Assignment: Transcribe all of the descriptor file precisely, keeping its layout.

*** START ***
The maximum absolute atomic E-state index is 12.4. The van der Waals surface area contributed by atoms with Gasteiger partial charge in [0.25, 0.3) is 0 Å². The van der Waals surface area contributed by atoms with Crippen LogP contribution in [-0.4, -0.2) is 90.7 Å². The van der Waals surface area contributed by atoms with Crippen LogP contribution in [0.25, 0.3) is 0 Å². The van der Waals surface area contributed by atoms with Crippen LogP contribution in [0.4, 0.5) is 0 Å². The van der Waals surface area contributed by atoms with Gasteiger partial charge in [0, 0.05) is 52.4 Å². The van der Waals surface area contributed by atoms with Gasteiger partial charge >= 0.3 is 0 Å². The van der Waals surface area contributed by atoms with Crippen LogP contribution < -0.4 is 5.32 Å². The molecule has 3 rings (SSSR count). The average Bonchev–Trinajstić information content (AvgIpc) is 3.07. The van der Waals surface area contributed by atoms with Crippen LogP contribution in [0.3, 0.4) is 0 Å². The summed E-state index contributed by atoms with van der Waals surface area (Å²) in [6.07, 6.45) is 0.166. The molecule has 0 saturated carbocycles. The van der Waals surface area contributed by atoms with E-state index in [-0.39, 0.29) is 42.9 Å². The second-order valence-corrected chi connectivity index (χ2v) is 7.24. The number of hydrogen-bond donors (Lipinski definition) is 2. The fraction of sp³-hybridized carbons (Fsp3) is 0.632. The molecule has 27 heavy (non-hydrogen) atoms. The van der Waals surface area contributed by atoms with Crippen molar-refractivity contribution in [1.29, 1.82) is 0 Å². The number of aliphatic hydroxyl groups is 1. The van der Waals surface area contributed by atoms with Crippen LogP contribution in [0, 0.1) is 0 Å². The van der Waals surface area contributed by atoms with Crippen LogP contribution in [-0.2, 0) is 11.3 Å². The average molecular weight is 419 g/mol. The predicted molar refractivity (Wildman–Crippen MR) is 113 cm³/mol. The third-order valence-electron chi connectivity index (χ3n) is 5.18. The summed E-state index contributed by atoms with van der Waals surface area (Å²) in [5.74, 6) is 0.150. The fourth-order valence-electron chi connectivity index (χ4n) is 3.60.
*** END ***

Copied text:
The maximum absolute atomic E-state index is 12.4. The van der Waals surface area contributed by atoms with Gasteiger partial charge in [0.25, 0.3) is 0 Å². The van der Waals surface area contributed by atoms with Crippen LogP contribution in [-0.4, -0.2) is 90.7 Å². The van der Waals surface area contributed by atoms with Crippen LogP contribution in [0.25, 0.3) is 0 Å². The van der Waals surface area contributed by atoms with Crippen LogP contribution in [0.4, 0.5) is 0 Å². The van der Waals surface area contributed by atoms with Gasteiger partial charge in [0, 0.05) is 52.4 Å². The van der Waals surface area contributed by atoms with Gasteiger partial charge >= 0.3 is 0 Å². The van der Waals surface area contributed by atoms with Crippen LogP contribution < -0.4 is 5.32 Å². The molecule has 3 rings (SSSR count). The average Bonchev–Trinajstić information content (AvgIpc) is 3.07. The van der Waals surface area contributed by atoms with Crippen LogP contribution in [0.3, 0.4) is 0 Å². The summed E-state index contributed by atoms with van der Waals surface area (Å²) in [6.07, 6.45) is 0.166. The molecule has 0 saturated carbocycles. The van der Waals surface area contributed by atoms with E-state index in [-0.39, 0.29) is 42.9 Å². The second-order valence-corrected chi connectivity index (χ2v) is 7.24. The number of hydrogen-bond donors (Lipinski definition) is 2. The fraction of sp³-hybridized carbons (Fsp3) is 0.632. The molecule has 27 heavy (non-hydrogen) atoms. The van der Waals surface area contributed by atoms with Crippen molar-refractivity contribution in [1.29, 1.82) is 0 Å². The number of aliphatic hydroxyl groups is 1. The van der Waals surface area contributed by atoms with Crippen LogP contribution in [0, 0.1) is 0 Å². The van der Waals surface area contributed by atoms with Crippen LogP contribution in [-0.2, 0) is 11.3 Å². The average molecular weight is 419 g/mol. The predicted molar refractivity (Wildman–Crippen MR) is 113 cm³/mol. The third-order valence-electron chi connectivity index (χ3n) is 5.18. The summed E-state index contributed by atoms with van der Waals surface area (Å²) in [5.74, 6) is 0.150. The fourth-order valence-electron chi connectivity index (χ4n) is 3.60.